On Father John Misty’s “I Love You, Honeybear”

Under the alter-ego of Father John Misty, John Tillman, former Fleet Foxes drummer, has firmly established himself as a ground-breaker within the indie, folk-pop cannon with his remarkable album “I Love You, Honeybear.” Tillman’s sophomore release is an intimate and personal but consciously unsentimental exploration of love. The album speaks to the singularity of any couple’s love story, specifically that which he shares with his wife, while respecting the universal experience of exclusivity two people share when falling in love.

I surmised that the album was largely inspired by the goings-on of Tillman’s own life since so many similar themes are explored with such honesty, vulnerability, grit, and richly lyrical detail. After a little research, I found this to be true. Honeybear’s eleven tracks predominantly chronicle the lead up to his marriage to Emma Elizabeth Tillman, capturing the rush of their chance meeting in a parking lot to their first night together to his desire for her to take his name. A few songs also touch on life before meeting his honeybear, contrasting the emptiness of loveless sex and his past sins with the total fulfillment he feels with Emma, the weariness he feels in the face of this messed up world with the meaning he finds in love.

Tillman adapts the love song to suit the intimacy of his own unique experience and quirky aesthetic. He has unapologetically created a collection of distinctive songs on love and connection that transcend the modern indie-folk genre in sound, branching off into pop, punk, synth, soul, and even mariachi, and lyric. His instrumentation and arrangements are constantly surprising, both in the pairing of lyric with sound and in the progression of the songs themselves. But what I love most about the genre-bending, strange beauty that is “Honeybear” are Tillman’s moments of gritty disclosure and his lines of brilliantly lush imagery (my particular favorite – “the Rorschach sheets where we make love”).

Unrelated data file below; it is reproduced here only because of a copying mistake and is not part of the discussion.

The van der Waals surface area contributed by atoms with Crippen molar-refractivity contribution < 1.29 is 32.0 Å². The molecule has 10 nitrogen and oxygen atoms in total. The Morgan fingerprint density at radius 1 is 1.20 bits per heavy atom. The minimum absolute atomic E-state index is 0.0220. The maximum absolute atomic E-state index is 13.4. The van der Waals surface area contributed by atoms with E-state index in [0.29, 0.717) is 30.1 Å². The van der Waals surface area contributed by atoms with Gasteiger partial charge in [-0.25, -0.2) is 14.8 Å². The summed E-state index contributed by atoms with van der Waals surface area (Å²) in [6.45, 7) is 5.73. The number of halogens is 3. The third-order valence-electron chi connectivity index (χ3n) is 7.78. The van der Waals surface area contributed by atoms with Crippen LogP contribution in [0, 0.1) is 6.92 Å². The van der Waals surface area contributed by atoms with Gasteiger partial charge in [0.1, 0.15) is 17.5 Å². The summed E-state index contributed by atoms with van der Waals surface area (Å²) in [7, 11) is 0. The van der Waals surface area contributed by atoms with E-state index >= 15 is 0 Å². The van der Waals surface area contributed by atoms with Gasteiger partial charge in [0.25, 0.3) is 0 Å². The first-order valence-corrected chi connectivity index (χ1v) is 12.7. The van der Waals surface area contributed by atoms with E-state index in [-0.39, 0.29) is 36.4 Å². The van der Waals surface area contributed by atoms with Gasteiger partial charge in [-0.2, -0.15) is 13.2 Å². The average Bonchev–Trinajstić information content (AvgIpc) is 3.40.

In dramatic fashion, the opening track and title song paints a glorious picture of falling in love despite the depravity and destruction of the world. A dreamy chorus of “I love you, honeybear” circles around lamentations of death filling the streets, suspicious neighbors, inherited mental illness, and all range of social malaise. It’s an oddly romantic song in which Tillman juxtaposes the strength of his love and commitment with the inevitable downfall of the world in lyrics such as “My love, you’re the one I want to watch the ship go down with.”

I was first turned on to Father John Misty when I heard “Chateau Lobby #4 (in C for Two Virgins)” by chance on the radio. It felt, quite simply, like THE definitive song about falling in love. I was immediately swept up in the playfulness of the mariachi band and Tillman’s sweet lyrics, absolutely reeking of tenderness and infatuation and loving abandon. Now I’m already married, but as soon as I heard this song, I instantly wanted to go back in time to my wedding day and dance my heart out to this tune with my husband. Albeit, the tempo isn’t really appropriate for any kind of conventional dancing, but the images “Chateau” evokes are of love’s purity and joy and exaltation – the very things I want my wedding day and subsequent marriage to constantly evoke. “Chateau Lobby #4” is one of those rare songs that spectacularly captures the complete essence of the remarkable experience of falling in love.

We get a taste of Tillman’s take on soul in “When You’re Smiling and Astride Me,” a song about loving someone with honesty and full disclosure. I adore how Tillman ponders on loving someone for who they are: “I’ll never try to change you/As if I could, and if I were to, what’s the part that I’d miss most?” Although lyrically the song is relatively straightforward and short in length, Tillman draws this one out to its maximum emotive potential, making the simplicity of the sentiment all the more powerful and unmistakable.

The lyrics of “Nothing Good Ever Happens at the Goddamn Thirsty Crow,” a song which recounts with shame the singer’s drunken mishaps, seem like the perfect fit to a fast-paced, country-infused tune. While I certainly hear more country strains on this track than any other from “Honeybear,” Tillman surprisingly slows this one down to a ballad of sorts. It becomes a mournful lament on his mistakes in judgment and action and it works remarkably well.

“Bored in the USA” is Tillman’s largest departure from love songs, turning instead to witty social commentary set to piano and a laugh track. The restrictions, obsessions, and emptiness of middle class American life are all subject to Tillman’s harsh critique in the lead single off of “Honeybear.” It’s at once an interesting satire, a conventionally appealing song in the vein of piano men everywhere, and a plea for something deeper.

Tillman closes out his album by recounting the very event which inspired it all: meeting his wife by chance in a store parking lot. “I Went to the Store One Day” narrates their initial encounter and the absurd role chance plays in it all. The choice to end with this song is wise, as though Tillman explicitly withheld a description of the circumstances that gave way to the love expressed on “Honeybear” until his very last chance. But it also ends the album on a note of hope, with this great meditation on the future that is equal parts sardonic and endearing: “Insert here a sentiment re: our golden years.”